Terror biggest challenge to S Asia`s peace: Shinde
Describing terrorism as a cancer, India Wednesday asked its neighbours to work together to wipe out the menace rather than be selective in tackling.
Bandos Island (Maldives): Describing terrorism as a cancer, India Wednesday asked its neighbours to work together to wipe out the menace rather than be selective in tackling the most significant challenge to peace and security in South Asia.
Home Minister Sushilkumar Shinde said terrorism was the single largest hindrance to socio-economic development in South Asia and its linkages with organised crime has led to the simultaneous growth of trafficking in drugs, arms and exploitation of women and children.
"These are cancers that can only be removed from our region if we act in concert. Therefore, as neighbours and as partners in SAARC, we must work together much more closely and much more substantively.
"We must create an atmosphere of peace and security both within our individual borders, and across our borders," he said addressing the SAARC Home/Interior Ministers conference here.
Shinde said no country can live within islands of security if South Asia is insecure, or if sources of insecurity exist outside the region`s borders.
"Each instance of terrorism in our region is a reminder for us to cooperate in concrete action rather than merely in intentions....This is a hard reality that we seem to be forced to re-learn regularly," he said.
The Home Minister asked SARC member nations to deploy the best instruments and resources to fight terrorism, share capacities and to cooperate meaningfully, joining hands to take effective action against terror cells, extremist ideologies and agencies and organised crime syndicates.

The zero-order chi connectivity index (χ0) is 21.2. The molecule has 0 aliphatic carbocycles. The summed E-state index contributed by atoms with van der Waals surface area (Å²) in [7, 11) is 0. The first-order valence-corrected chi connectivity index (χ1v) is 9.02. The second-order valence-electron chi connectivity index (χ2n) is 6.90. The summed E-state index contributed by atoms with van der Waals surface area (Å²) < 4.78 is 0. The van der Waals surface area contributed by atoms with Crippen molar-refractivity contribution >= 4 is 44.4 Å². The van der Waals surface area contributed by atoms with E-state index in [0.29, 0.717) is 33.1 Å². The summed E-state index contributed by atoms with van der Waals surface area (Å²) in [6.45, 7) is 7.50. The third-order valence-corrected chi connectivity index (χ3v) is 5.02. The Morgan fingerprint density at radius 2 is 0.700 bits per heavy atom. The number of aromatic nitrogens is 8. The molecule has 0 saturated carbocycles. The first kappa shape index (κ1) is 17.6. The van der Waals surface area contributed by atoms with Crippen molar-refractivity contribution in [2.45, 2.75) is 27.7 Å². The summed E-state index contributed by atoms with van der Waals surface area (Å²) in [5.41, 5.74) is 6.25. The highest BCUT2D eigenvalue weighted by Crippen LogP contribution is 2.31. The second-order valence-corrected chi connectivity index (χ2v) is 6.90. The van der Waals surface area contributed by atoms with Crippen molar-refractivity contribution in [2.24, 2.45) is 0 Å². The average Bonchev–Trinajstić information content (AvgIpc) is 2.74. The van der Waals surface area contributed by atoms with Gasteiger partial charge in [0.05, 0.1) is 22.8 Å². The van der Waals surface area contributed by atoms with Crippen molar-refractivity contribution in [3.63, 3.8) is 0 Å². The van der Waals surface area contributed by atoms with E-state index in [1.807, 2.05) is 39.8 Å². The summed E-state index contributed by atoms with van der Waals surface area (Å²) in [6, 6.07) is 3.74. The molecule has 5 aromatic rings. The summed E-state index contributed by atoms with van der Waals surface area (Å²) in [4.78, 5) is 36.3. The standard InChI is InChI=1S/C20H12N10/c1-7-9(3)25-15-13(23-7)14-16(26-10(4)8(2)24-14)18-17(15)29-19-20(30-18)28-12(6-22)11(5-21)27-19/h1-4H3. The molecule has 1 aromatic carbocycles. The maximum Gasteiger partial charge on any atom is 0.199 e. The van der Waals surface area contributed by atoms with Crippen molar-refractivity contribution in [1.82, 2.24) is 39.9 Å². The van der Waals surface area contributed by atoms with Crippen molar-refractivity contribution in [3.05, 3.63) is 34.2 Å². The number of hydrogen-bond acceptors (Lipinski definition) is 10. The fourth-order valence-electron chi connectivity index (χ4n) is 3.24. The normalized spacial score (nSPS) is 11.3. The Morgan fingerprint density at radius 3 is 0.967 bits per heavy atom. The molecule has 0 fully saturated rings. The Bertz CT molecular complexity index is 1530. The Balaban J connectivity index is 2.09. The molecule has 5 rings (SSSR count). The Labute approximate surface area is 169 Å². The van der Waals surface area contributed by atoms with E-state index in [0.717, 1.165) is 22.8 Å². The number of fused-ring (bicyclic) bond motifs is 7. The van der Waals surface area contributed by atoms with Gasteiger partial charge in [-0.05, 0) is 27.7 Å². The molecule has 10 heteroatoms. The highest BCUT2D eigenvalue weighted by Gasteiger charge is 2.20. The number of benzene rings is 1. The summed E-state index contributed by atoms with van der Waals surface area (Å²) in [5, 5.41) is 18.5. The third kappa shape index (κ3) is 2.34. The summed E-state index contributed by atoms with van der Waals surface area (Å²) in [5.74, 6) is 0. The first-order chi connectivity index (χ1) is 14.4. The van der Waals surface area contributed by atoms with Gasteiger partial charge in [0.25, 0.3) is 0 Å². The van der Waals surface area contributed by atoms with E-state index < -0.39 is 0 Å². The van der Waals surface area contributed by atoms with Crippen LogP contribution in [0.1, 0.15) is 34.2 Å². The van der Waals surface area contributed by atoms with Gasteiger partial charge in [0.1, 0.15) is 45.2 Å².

"We cannot afford to be selective in our approach to such cancers in our region. As Ministers responsible for securing our nations, we need to consider if we are doing enough to address these challenges," Shinde said.
The Home Minister said in meetings like the SAARC, each
nation often reiterates the need to share information on a real-time basis on terrorist groups, organised criminal activity and their supporting networks.
"However, intelligence-sharing is meaningful only if it is acted upon. The incentive to share information is reduced if it is perceived that it is either being disregarded or not utilised properly," he said.
Shinde asked SAARC nations to recognise that terrorism, trafficking in drugs, human beings, arms and currency counterfeiting were a challenge to the entire region and objective of such forces was common -- to weaken established systems. This is why such menaces are inter-linked.
"Clearly, therefore, it is not possible to separate one set of criminal activities and dismiss them as being a problem for someone else," he said.
The Home Minister said to tackle these cancers collectively, there are a number of SAARC mechanisms and Conventions in place and on paper, these are well-crafted documents providing legal structures for a range of efforts to make South Asia more secure.
"However, it seems clear that we are collectively not proactive enough in implementing these measures...It is a sad reality that physical insecurity remains one of the most serious challenges of our region. Regrettably, despite praiseworthy efforts by our security forces, the lives and safety of our people continue to be threatened by deliberately-planned terrorist outrages," he said.